Runners left in scoring position_NL 6 (Goldschmidt 2, A.McCutchen, C.Gomez, Mesoraco, Dan.Murphy); AL 3 (Mi.Cabrera 2, Kinsler). RISP_NL 1 for 11; AL 3 for 10.
Runners moved up_D.Gordon.
Inherited runners-scored_Clippard 2-1, Uehara 1-0, Rodney 1-0. HBP_by Sale (Utley). WP_Simon, F.Hernandez.
Umpires_Home, Gary Cederstrom; First, Jeff Nelson; Second, Bob Davidson; Third, Scott Barry; Right, Vic Carapazza; Left, Todd Tichenor.
T_3:13. A_41,048 (39,021).
All-Time All-Star Game Results
2014 — American, 5-3
2013 — American, 3-0
2012 — National, 8-0
2011 — National, 5-1
2010 — National, 3-1
2009 — American, 4-3
2008 — American, 4-3, 15 innings
2007 — American, 5-4
2006 — American, 3-2
2005 — American, 7-5
2004 — American, 9-4
2003 — American, 7-6
2002 — Tied 7-7, 11 innings
2001 — American, 4-1
2000 — American, 6-3
1999 — American, 4-1
1998 — American, 13-8
1997 — American, 3-1
1996 — National, 6-0
1995 — National, 3-2
1994 — National, 8-7, 10 innings
1993 — American, 9-3
1992 — American, 13-6
1991 — American, 4-2
1990 — American, 2-0
1989 — American, 5-3
1988 — American, 2-1
1987 — National, 2-0, 13 innings
1986 — American, 3-2
1985 — National, 6-1
1984 — National, 3-1
1983 — American, 13-3
1982 — National, 4-1
1981 — National, 5-4
1980 — National, 4-2
1979 — National, 7-6
1978 — National, 7-3
1977 — National, 7-5
1976 — National, 7-1
1975 — National, 6-3
1974 — National, 7-2
1973 — National, 7-1
1972 — National, 4-3, 10 innings
1971 — American, 6-4
1970 — National, 5-4, 12 innings
1969 — National, 9-3
1968 — National, 1-0
1967 — National, 2-1, 15 innings
1966 — National, 2-1, 10 innings
1965 — National, 6-5
1964 — National, 7-4
1963 — National, 5-3
1962 — National, 3-1
1962 — American, 9-4
1961 — Tied 1-1, 9 innings, rain
1961 — National, 5-4, 10 innings
1960 — National, 5-3
1960 — National, 6-0
1959 — National, 5-4
1959 — American, 5-3
1958 — American, 4-3
1957 — American, 6-5
1956 — National, 7-3
1955 — National, 6-5, 12 innings
1954 — American, 11-9
1953 — National, 5-1
1952 — National, 3-2, 5 innings, rain
1951 — National, 8-3
1950 — National, 4-3, 14 innings
1949 — American, 11-7
1948 — American, 5-2
1947 — American, 2-1
1946 — American, 12-0
1945 — No Game
1944 — National, 7-1
1943 — American, 5-3
1942 — American, 3-1
1941 — American, 7-5
1940 — National, 4-0
1939 — American, 3-1
1938 — National, 4-1
1937 — American, 8-3
1936 — National, 4-3
1935 — American, 4-1
1934 — American, 9-7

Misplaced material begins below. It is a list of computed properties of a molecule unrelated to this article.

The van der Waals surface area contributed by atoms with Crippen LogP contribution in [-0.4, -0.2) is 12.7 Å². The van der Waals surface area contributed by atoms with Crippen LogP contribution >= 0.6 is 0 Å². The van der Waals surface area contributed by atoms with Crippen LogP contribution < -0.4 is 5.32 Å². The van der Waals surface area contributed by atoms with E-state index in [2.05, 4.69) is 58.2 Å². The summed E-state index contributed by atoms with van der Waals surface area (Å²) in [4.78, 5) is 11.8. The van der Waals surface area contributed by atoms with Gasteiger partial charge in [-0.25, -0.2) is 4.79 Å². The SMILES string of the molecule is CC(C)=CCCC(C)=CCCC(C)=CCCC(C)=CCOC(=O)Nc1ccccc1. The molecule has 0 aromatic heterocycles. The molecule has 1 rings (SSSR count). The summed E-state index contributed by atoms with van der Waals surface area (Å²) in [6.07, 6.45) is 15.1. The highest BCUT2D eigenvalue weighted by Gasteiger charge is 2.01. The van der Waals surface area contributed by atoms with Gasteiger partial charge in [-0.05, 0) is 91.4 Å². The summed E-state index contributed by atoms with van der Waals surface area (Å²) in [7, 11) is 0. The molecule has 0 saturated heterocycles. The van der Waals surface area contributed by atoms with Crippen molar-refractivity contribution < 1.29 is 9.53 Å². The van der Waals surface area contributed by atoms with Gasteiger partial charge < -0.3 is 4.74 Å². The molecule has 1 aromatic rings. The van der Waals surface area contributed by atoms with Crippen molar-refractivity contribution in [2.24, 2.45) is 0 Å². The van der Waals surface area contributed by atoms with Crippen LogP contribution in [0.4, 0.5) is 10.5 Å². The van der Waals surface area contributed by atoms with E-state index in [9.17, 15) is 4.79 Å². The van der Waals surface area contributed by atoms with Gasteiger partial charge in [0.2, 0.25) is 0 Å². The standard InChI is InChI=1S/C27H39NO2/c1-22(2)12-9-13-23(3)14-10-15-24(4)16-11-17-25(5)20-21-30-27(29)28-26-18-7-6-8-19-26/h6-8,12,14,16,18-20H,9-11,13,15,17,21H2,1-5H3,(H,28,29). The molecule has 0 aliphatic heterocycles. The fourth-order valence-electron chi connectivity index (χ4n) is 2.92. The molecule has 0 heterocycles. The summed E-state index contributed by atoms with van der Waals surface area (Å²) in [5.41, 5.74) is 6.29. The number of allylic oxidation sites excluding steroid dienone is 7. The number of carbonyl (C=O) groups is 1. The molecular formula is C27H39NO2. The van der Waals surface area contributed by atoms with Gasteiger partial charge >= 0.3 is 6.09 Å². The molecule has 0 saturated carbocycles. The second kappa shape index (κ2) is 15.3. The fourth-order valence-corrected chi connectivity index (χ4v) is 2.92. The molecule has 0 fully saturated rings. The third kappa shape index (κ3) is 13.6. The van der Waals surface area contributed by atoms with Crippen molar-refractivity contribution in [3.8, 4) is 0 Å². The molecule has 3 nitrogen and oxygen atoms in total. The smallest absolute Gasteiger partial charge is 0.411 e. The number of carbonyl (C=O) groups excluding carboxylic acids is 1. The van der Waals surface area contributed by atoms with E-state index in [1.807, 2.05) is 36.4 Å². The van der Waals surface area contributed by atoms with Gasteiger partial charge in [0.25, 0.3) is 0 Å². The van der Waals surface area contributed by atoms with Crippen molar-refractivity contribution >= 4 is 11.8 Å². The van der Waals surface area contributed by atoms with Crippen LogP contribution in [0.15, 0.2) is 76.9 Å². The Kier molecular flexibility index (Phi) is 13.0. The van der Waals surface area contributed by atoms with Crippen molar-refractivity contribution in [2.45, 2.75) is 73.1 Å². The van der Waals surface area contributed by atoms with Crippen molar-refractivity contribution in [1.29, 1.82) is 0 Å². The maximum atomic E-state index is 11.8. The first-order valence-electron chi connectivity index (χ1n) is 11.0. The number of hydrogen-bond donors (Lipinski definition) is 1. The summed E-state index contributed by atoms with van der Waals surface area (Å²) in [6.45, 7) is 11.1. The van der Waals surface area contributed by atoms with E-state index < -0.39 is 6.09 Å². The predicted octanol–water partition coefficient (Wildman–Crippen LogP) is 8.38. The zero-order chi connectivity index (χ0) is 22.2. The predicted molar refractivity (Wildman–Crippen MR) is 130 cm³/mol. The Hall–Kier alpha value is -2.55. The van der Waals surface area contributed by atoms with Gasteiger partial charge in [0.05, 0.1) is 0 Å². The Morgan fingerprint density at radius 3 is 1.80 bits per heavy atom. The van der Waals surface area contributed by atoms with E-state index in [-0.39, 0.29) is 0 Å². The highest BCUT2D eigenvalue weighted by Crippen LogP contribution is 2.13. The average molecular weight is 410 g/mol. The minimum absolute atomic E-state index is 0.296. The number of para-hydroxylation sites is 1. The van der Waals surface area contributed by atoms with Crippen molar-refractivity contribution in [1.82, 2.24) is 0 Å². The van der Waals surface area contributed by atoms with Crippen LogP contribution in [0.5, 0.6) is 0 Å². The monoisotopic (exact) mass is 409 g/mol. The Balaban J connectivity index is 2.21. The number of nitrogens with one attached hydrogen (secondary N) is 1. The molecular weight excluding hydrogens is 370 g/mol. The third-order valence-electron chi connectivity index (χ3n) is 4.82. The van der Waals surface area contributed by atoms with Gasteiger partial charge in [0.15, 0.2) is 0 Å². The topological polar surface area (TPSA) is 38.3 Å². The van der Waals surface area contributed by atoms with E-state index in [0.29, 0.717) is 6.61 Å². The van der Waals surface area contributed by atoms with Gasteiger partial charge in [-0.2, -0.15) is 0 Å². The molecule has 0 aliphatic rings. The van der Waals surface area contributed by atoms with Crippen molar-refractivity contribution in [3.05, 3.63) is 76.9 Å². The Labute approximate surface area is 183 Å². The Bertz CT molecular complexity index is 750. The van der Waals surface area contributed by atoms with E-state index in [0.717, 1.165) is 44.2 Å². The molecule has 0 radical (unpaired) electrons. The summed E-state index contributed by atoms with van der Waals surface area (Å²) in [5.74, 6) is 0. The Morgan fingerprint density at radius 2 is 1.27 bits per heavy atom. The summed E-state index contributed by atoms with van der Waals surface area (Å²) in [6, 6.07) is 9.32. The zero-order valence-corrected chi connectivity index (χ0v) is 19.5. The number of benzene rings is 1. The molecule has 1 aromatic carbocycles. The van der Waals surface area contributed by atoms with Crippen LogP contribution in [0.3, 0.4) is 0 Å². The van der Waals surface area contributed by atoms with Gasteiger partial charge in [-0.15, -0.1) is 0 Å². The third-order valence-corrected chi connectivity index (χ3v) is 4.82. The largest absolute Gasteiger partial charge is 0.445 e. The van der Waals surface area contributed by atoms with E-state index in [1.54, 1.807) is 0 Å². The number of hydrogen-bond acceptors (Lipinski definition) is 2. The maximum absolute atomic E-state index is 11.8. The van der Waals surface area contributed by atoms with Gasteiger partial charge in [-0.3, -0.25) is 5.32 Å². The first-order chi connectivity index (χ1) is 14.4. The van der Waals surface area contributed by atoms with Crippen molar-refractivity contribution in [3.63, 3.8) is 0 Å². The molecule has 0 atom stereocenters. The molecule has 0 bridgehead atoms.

1933 — American, 4-2
All-Time All-Star Game MVPs2014 — Mike Trout, Los Angeles, AL
2013 — Mariano Rivera, New York, AL
2012 — Melky Cabrera, San Francisco, NL
2011 — Prince Fielder, Milwaukee, NL
2010 — Brian McCann, Atlanta, NL
2009 — Carl Crawford, Tampa Bay, AL
2008 — J.D. Drew, Boston, AL
2007 — Ichiro Suzuki, Seattle, AL
2006 — Michael Young, Texas, AL
2005 — Miguel Tejada, Baltimore, AL
2004 — Alfonso Soriano, Texas, AL
2003 — Garret Anderson, Anaheim, AL
2002 — None
2001 — Cal Ripken Jr., Baltimore, AL
2000 — Derek Jeter, New York, AL
1999 — Pedro Martinez, Boston, AL
1998 — Roberto Alomar, Baltimore, AL
1997 — Sandy Alomar Jr., Cleveland, AL
1996 — Mike Piazza, Los Angeles, NL
1995 — Jeff Conine, Florida, NL
1994 — Fred McGriff, Atlanta, NL
1993 — Kirby Puckett, Minnesota, AL
1992 — Ken Griffey Jr., Seattle, AL
1991 — Cal Ripken Jr., Baltimore, AL
1990 — Julio Franco, Texas, AL
1989 — Bo Jackson, Kansas City, AL
1988 — Terry Steinbach, Oakland, AL
1987 — Tim Raines, Montreal, NL
1986 — Roger Clemens, Boston, AL
1985 — LaMarr Hoyt, San Diego, NL
1984 — Gary Carter, Montreal, NL
1983 — Fred Lynn, California, AL
1982 — Dave Concepcion, Cincinnati, NL
1981 — Gary Carter, Montreal, NL
1980 — Ken Griffey Sr., Cincinnati, NL
1979 — Dave Parker, Pittsburgh, NL
1978 — Steve Garvey, Los Angeles, NL
1977 — Don Sutton, Los Angeles, NL
1976 — George Foster, Cincinnati, NL
1975 — Bill Madlock, Chicago, NL, and Jon Matlack, New York, NL
1974 — Steve Garvey, Los Angeles, NL
1973 — Bobby Bonds, San Francisco, NL
1972 — Joe Morgan, Cincinnati, NL
1971 — Frank Robinson, Baltimore, AL
1970 — Carl Yastrzemski, Boston, AL
1969 — Willie McCovey, San Francisco, NL
1968 — Willie Mays, San Francisco, NL
1967 — Tony Perez, Cincinnati, NL
1966 — Brooks Robinson, Baltimore, AL
1965 — Juan Marichal, San Francisco, NL
1964 — John Callison, Philadelphia, NL
1963 — Willie Mays, San Francisco, NL
1962 — x-Maury Wills, Los Angeles, NL
1962 — x-Leon Wagner, Los Angeles, AL